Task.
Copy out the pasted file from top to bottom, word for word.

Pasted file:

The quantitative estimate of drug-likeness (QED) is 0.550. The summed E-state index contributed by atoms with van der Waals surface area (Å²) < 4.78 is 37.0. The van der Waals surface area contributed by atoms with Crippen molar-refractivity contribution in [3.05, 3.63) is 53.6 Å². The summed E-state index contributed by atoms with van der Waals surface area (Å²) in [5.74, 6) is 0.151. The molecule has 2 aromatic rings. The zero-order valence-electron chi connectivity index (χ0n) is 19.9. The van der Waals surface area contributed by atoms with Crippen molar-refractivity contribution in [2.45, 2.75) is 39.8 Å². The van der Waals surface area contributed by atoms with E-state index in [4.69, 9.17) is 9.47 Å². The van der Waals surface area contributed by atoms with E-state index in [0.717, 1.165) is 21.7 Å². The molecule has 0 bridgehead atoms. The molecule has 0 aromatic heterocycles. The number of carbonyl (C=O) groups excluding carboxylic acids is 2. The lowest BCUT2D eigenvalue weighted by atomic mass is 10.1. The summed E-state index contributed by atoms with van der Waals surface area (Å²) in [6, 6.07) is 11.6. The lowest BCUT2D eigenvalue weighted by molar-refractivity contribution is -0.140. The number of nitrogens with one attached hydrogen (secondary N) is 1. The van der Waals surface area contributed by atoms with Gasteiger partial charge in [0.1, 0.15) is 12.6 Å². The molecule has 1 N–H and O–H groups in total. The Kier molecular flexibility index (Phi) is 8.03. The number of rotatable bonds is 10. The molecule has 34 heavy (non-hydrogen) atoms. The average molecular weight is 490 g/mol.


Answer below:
The quantitative estimate of drug-likeness (QED) is 0.550. The summed E-state index contributed by atoms with van der Waals surface area (Å²) < 4.78 is 37.0. The van der Waals surface area contributed by atoms with Crippen molar-refractivity contribution in [3.05, 3.63) is 53.6 Å². The summed E-state index contributed by atoms with van der Waals surface area (Å²) in [5.74, 6) is 0.151. The molecule has 2 aromatic rings. The zero-order valence-electron chi connectivity index (χ0n) is 19.9. The van der Waals surface area contributed by atoms with Crippen molar-refractivity contribution in [2.45, 2.75) is 39.8 Å². The van der Waals surface area contributed by atoms with E-state index in [4.69, 9.17) is 9.47 Å². The van der Waals surface area contributed by atoms with E-state index in [0.717, 1.165) is 21.7 Å². The molecule has 0 bridgehead atoms. The molecule has 0 aromatic heterocycles. The number of carbonyl (C=O) groups excluding carboxylic acids is 2. The lowest BCUT2D eigenvalue weighted by atomic mass is 10.1. The summed E-state index contributed by atoms with van der Waals surface area (Å²) in [6, 6.07) is 11.6. The lowest BCUT2D eigenvalue weighted by molar-refractivity contribution is -0.140. The number of nitrogens with one attached hydrogen (secondary N) is 1. The van der Waals surface area contributed by atoms with Gasteiger partial charge in [0.1, 0.15) is 12.6 Å². The molecule has 1 N–H and O–H groups in total. The Kier molecular flexibility index (Phi) is 8.03. The number of rotatable bonds is 10. The molecule has 34 heavy (non-hydrogen) atoms. The average molecular weight is 490 g/mol.